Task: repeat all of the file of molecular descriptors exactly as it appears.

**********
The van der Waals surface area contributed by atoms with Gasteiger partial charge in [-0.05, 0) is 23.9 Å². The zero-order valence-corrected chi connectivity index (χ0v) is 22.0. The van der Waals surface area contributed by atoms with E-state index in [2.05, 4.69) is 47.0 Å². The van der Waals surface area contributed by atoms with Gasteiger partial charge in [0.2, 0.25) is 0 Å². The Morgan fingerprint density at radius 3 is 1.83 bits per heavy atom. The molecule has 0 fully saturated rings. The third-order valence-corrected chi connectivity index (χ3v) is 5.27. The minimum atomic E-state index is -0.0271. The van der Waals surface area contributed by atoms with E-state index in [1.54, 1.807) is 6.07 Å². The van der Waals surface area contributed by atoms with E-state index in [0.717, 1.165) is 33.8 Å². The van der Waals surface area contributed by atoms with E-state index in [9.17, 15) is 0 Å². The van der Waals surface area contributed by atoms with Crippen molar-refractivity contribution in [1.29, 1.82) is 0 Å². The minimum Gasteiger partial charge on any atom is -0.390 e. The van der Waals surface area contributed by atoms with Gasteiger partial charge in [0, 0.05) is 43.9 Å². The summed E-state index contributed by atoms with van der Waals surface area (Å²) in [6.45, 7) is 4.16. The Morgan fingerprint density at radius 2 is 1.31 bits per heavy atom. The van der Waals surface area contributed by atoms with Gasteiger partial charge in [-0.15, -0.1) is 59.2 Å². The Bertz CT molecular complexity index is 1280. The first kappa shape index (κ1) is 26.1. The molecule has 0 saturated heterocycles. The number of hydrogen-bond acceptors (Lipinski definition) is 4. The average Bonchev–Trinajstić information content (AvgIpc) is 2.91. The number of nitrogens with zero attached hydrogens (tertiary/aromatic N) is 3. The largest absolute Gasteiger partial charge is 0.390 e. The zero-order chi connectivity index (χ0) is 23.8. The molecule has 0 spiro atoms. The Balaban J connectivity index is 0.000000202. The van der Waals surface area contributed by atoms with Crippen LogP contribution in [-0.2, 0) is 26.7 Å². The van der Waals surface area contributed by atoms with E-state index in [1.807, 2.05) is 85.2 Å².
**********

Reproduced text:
The van der Waals surface area contributed by atoms with Gasteiger partial charge in [-0.05, 0) is 23.9 Å². The zero-order valence-corrected chi connectivity index (χ0v) is 22.0. The van der Waals surface area contributed by atoms with E-state index in [2.05, 4.69) is 47.0 Å². The van der Waals surface area contributed by atoms with Gasteiger partial charge in [0.2, 0.25) is 0 Å². The Morgan fingerprint density at radius 3 is 1.83 bits per heavy atom. The molecule has 0 fully saturated rings. The third-order valence-corrected chi connectivity index (χ3v) is 5.27. The minimum atomic E-state index is -0.0271. The van der Waals surface area contributed by atoms with E-state index in [1.54, 1.807) is 6.07 Å². The van der Waals surface area contributed by atoms with E-state index in [0.717, 1.165) is 33.8 Å². The van der Waals surface area contributed by atoms with E-state index in [9.17, 15) is 0 Å². The van der Waals surface area contributed by atoms with Crippen molar-refractivity contribution in [1.29, 1.82) is 0 Å². The minimum Gasteiger partial charge on any atom is -0.390 e. The van der Waals surface area contributed by atoms with Gasteiger partial charge in [0, 0.05) is 43.9 Å². The summed E-state index contributed by atoms with van der Waals surface area (Å²) in [6.45, 7) is 4.16. The Morgan fingerprint density at radius 2 is 1.31 bits per heavy atom. The van der Waals surface area contributed by atoms with Gasteiger partial charge in [-0.15, -0.1) is 59.2 Å². The Bertz CT molecular complexity index is 1280. The first kappa shape index (κ1) is 26.1. The molecule has 0 saturated heterocycles. The number of hydrogen-bond acceptors (Lipinski definition) is 4. The average Bonchev–Trinajstić information content (AvgIpc) is 2.91. The number of nitrogens with zero attached hydrogens (tertiary/aromatic N) is 3. The largest absolute Gasteiger partial charge is 0.390 e. The zero-order chi connectivity index (χ0) is 23.8. The molecule has 0 spiro atoms. The Balaban J connectivity index is 0.000000202. The van der Waals surface area contributed by atoms with Crippen LogP contribution in [-0.2, 0) is 26.7 Å². The van der Waals surface area contributed by atoms with E-state index in [1.807, 2.05) is 85.2 Å².